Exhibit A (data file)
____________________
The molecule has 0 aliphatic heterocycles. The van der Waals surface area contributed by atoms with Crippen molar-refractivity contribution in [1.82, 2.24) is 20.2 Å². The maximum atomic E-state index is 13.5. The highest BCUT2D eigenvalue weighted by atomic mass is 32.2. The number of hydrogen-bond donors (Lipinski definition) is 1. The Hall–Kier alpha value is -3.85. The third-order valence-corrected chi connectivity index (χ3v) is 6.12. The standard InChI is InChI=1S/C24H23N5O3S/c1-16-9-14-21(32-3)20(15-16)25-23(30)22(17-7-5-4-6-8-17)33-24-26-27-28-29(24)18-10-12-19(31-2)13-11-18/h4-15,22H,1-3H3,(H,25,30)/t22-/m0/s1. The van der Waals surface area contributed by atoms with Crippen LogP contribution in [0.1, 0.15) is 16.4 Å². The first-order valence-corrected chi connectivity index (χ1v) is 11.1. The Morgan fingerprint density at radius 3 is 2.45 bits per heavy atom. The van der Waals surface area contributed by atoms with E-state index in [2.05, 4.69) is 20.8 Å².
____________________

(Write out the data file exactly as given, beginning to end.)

The molecule has 0 aliphatic heterocycles. The van der Waals surface area contributed by atoms with Crippen molar-refractivity contribution in [1.82, 2.24) is 20.2 Å². The maximum atomic E-state index is 13.5. The highest BCUT2D eigenvalue weighted by atomic mass is 32.2. The number of hydrogen-bond donors (Lipinski definition) is 1. The Hall–Kier alpha value is -3.85. The third-order valence-corrected chi connectivity index (χ3v) is 6.12. The standard InChI is InChI=1S/C24H23N5O3S/c1-16-9-14-21(32-3)20(15-16)25-23(30)22(17-7-5-4-6-8-17)33-24-26-27-28-29(24)18-10-12-19(31-2)13-11-18/h4-15,22H,1-3H3,(H,25,30)/t22-/m0/s1. The van der Waals surface area contributed by atoms with Crippen LogP contribution in [0.1, 0.15) is 16.4 Å². The first-order valence-corrected chi connectivity index (χ1v) is 11.1. The Morgan fingerprint density at radius 3 is 2.45 bits per heavy atom. The van der Waals surface area contributed by atoms with E-state index in [2.05, 4.69) is 20.8 Å².